One day in early 2000, Kerry Smith called me at my office at the Southwestern Illinois Development Authority. I had known Kerry as a reporter who worked briefly at The Telegraph in Alton, calling periodically for interviews on projects I was working on at SWIDA.
But this day she had a very different question - what did I think of the idea to start a business publication focusing on Southwestern Illinois? The thought had never occurred to me but, when I heard it, it struck me like one of those vegetable drink commercials. “I could’ve had a V-8!” I told her I thought it was a terrific idea.
I had been in economic development in Southwestern Illinois for 15 years at that point, having emigrated from the City of St. Louis. Moving to Illinois from Missouri, I was struck by several significant differences between the two sides of the river. One of these was the fragmentation of Southwestern Illinois.
Unlike Metro West, Metro East was broken into cities and towns that were separated from one another both by geography and communication. Communities had their hometown newspapers but there was no vehicle by which businesses stretching from Godfrey down to Waterloo could communicate with one another. And there was no publication that spoke with the business community and for the business community of Southwestern Illinois.
Another fact that struck me was the isolation of Metro East from Metro West. As a born and bred Missourian, I had never thought twice about the Illinois side of the river. I was not alone in that regard. The 600,000 people and 30,000 businesses of Southwestern Illinois were virtually invisible to nearly two-thirds of the metropolis.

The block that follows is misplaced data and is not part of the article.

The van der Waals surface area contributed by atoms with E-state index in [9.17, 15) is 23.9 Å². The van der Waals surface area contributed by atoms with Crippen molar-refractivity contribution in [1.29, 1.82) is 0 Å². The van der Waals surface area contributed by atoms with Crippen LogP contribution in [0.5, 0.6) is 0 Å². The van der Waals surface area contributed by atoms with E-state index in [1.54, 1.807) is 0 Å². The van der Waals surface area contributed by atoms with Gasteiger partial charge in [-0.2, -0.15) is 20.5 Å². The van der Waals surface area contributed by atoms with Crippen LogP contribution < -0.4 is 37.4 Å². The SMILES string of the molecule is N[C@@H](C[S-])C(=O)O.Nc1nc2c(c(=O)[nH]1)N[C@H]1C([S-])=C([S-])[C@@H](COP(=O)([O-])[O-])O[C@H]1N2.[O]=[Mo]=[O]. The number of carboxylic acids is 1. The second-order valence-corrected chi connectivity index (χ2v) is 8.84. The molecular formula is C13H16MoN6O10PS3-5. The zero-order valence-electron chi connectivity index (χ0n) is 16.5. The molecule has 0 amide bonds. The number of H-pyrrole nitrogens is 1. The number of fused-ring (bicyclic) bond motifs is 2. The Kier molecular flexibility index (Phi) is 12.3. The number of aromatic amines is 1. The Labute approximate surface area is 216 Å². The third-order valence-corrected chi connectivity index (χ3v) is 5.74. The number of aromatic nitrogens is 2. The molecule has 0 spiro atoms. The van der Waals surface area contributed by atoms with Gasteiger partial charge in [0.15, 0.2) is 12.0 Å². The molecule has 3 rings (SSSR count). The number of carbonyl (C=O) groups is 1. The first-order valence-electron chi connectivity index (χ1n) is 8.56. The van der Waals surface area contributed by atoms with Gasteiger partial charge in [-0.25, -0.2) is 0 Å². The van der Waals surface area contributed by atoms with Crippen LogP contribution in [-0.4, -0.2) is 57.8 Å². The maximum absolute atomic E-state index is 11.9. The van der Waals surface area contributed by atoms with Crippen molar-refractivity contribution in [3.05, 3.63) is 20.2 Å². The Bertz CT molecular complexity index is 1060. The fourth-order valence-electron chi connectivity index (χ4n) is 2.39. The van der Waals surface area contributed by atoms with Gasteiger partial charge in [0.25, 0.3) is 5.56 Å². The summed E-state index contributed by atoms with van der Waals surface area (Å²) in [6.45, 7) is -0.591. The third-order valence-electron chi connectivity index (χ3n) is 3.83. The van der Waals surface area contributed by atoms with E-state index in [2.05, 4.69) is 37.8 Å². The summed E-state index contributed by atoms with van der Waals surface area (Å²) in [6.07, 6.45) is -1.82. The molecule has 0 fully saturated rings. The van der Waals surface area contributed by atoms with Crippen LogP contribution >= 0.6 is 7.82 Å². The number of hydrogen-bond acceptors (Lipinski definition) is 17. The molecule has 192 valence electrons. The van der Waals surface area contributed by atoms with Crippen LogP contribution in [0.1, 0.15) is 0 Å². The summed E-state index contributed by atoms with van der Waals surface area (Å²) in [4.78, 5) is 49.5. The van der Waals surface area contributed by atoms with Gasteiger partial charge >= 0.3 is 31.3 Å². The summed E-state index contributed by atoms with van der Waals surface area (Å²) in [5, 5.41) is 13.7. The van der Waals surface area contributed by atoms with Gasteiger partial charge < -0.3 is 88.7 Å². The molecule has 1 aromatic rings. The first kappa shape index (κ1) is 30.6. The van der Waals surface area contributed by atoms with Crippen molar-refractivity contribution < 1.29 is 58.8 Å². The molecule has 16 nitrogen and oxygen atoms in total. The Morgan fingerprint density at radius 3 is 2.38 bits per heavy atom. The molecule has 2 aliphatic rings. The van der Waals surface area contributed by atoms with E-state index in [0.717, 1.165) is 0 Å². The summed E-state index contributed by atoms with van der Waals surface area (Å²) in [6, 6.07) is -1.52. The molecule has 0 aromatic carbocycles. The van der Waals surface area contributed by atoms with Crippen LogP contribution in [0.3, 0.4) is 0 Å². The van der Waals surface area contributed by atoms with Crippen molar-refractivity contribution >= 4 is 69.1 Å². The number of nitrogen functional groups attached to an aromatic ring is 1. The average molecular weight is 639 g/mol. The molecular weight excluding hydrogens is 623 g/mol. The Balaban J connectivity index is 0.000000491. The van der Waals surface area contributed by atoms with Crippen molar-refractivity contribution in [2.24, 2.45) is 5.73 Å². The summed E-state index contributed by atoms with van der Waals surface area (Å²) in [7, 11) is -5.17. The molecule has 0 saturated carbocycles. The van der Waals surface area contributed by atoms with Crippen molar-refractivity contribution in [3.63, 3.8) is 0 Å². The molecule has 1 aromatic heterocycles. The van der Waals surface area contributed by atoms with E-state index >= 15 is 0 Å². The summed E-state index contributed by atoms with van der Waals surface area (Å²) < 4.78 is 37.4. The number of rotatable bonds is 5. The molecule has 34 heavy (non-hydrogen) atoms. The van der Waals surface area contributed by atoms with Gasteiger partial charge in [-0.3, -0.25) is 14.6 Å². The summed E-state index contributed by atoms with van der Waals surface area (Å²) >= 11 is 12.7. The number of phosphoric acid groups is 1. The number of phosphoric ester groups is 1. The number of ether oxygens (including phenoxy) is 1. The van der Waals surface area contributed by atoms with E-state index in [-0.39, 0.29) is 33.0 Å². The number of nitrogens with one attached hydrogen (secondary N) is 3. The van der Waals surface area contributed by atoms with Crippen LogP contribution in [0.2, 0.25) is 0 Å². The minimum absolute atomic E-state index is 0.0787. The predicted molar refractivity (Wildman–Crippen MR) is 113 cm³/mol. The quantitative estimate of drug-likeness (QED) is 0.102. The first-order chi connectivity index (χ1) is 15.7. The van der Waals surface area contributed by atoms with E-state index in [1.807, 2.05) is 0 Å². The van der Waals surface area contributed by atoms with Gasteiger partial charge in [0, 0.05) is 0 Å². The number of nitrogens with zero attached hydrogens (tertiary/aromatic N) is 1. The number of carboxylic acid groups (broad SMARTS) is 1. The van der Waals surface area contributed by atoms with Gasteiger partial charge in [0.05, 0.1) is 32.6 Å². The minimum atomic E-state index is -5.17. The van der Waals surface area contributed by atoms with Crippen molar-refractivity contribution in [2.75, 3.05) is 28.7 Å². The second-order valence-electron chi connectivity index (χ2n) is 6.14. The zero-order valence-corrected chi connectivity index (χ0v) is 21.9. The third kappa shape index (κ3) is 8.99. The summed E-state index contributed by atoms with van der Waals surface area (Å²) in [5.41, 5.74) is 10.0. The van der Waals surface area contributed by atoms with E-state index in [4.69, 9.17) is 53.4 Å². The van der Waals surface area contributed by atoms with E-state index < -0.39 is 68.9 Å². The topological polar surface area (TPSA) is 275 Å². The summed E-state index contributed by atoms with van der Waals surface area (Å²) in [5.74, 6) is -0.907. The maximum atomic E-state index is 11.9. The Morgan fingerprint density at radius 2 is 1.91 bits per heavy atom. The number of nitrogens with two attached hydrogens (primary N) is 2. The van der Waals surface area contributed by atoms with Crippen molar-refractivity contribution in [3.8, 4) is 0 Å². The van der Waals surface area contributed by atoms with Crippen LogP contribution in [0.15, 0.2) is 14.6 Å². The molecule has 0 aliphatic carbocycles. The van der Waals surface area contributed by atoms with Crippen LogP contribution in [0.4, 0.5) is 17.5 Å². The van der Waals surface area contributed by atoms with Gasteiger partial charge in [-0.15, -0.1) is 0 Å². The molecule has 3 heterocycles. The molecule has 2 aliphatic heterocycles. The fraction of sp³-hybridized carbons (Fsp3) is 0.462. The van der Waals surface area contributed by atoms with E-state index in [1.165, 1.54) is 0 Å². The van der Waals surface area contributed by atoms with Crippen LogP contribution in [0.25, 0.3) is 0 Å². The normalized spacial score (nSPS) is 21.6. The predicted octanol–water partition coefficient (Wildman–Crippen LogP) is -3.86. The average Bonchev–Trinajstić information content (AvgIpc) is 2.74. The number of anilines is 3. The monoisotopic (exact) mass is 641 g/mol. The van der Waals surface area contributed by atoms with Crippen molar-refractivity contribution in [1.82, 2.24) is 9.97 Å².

Perhaps it took an outsider like Kerry Smith to grasp the huge void that these two factors created. Or, maybe entrepreneurs simply see the world differently from others. Regardless, Kerry went on to launch the Illinois Business Journal later that year and it’s been a resounding success. The IBJ has done a wonderful job of filling the void that she had so astutely identified. And it’s been well supported by the businesses and organizations of Southwestern Illinois and beyond.
Thirteen years later, Kerry has decided to launch a new endeavor. But be assured that the Illinois Business Journal will be in good hands. As I assume the role of president and publisher, I am happy and proud to announce the addition of Dennis Grubaugh as editor.
Dennis Grubaugh has a long and distinguished career in journalism. He worked as a reporter and editor for a dozen years in the area’s Suburban Journals chain and has more than 30 years of newspaper management experience in Southwestern Illinois. He has been at The Telegraph in Alton since 1991 and city editor since 2001, managing the journalist staff, planning coverage, helping coordinate business news and penning stories and editorials.
Dennis has been honored with several awards, most notably the 2013 Bob Hardy Media Award for career achievement in journalism. I am excited that he will be bringing all of that knowledge and experience to the Illinois Business Journal.
While you can expect the IBJ to continue to bring you the strong journalism for which it has become noted, with new blood comes new ideas, new life and new vitality.
The success of the IBJ hasn’t been solely due to Kerry and me and our family of talented freelancers, but to the fact that the business community of Southwestern Illinois embraced the paper as its own, took pride in its accomplishments and supported its publication though economic booms and busts.
Much has happened since the first issue of the IBJ rolled off the presses in October 2000. The communities of Southwestern Illinois are not as isolated as they were, and Metro East is not as distant from Metro West as it was. The IBJ has played a role in that.
Communication is the tie that binds, and we will continue to supply the laces.
So thank you, Southwestern Illinois, for 13 successful years. With the continued support of Southwestern Illinois businesses, we look forward to many more years to come.